The Holocaust: The United States And The Holocaust

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Rose Ibarra Ms. Mollo CP English 11 P.3 5 May 2012 The United States and the Holocaust "The Holocaust is a central event in many people's lives, but it also has become a metaphor for our century" (Appelfeld). Appelfeld states not only was the Holocaust a memorial event but that it also meant something much more. The Holocaust started around the late 1930's right after Adolf Hitler came into power in Germany. While the Holocaust was being established, Americans seemed to be having a hard time with the Great Depression and trying to find jobs. Americans sadly did nothing to help free the prisoners in the beginning, for they did not know or did not believe the Germans could do such a discrimination. The Jews already drew so much attention…show more content…
Now it was becoming a worldwide phenomenon that would take America by storm. President Franklin D. Roosevelt established the War Refugee Board(WRB), to rescue the prisoners from the camps. "By the time the War Refugee Board was established, however, Four fifths of the Jews who would die in the Holocaust were already dead" ("United States"). By that specific estimate, there seemed no reason for a plan to be established so lately in the Holocaust. It was not a perfect start for America but it was an overview of what they were going to find in camps nearby. United States took a while to notice what was happening in Germany and how to figure out what to do. The United States involvement in saving the Jews is a huge event that is describe indefinitely. Though it was difficult to rescue the Jews it was more difficult to get America to find out about the Holocaust. On January 22, 1944, Roosevelt, under pressure from American Jews and his own Secretary of the Treasury, Henry Morgenthau Jr., established the War Refugee Board (WRB) as an independent agency to facilitate the rescue of imperiled refugees. In August 1944, the WRB and the U.S. Department of the Interior established the Fort Ontario Refugee Center in Oswego, New York. The facility served as a haven for 983 refugees from Yugoslavia who had managed to reach Italy. Two thirds of the residents of the Refugee Center…show more content…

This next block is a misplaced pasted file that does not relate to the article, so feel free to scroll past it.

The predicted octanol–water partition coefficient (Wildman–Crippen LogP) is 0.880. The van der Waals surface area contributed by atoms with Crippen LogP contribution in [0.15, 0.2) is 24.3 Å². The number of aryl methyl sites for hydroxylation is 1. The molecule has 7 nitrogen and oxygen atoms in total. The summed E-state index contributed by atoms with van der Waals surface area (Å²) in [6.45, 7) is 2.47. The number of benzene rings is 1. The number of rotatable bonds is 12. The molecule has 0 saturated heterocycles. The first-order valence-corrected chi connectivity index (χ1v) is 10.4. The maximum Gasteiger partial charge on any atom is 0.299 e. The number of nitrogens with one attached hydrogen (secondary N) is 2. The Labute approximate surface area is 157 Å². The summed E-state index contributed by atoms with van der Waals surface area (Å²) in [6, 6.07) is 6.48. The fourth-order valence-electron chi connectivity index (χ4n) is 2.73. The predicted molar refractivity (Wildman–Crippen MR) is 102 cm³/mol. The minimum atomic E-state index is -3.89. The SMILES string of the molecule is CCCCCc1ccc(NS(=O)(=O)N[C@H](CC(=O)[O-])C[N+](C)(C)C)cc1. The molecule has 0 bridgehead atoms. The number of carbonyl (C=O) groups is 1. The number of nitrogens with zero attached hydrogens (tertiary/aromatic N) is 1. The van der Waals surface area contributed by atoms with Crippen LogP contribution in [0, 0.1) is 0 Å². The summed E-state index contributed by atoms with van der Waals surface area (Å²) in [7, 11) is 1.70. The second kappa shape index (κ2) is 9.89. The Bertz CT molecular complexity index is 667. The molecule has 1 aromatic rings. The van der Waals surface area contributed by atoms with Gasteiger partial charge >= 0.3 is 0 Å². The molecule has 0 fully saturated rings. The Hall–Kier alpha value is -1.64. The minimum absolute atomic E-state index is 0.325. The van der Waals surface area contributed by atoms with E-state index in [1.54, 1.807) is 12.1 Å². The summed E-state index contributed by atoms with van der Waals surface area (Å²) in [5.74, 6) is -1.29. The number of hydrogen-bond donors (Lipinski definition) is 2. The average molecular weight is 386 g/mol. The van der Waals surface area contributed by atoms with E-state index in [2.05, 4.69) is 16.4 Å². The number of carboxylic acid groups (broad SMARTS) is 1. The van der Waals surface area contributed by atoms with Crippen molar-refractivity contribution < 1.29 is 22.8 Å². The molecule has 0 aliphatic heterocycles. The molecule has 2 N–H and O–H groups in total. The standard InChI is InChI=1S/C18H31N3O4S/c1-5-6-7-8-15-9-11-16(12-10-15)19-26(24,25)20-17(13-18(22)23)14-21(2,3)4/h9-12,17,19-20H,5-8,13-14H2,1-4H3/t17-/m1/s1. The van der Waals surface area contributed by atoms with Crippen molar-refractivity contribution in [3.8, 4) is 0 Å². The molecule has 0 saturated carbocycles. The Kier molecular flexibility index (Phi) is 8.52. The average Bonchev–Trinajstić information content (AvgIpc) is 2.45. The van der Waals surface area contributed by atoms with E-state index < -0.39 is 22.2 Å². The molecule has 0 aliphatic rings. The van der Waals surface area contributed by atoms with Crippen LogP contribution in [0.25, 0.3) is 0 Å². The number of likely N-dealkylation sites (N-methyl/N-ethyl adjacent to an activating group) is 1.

We can always read in newspapers, magazines, books etc. but we do not really know what the Jewish people went through until we put ourselves in their shoes, which is what some authors did. The Jewish people had hope and it was all they needed to hold on to the idea that they would one day be saved, and they were of course. The United States came to the rescue(though some felt they came too late) and beat the Germans to giving
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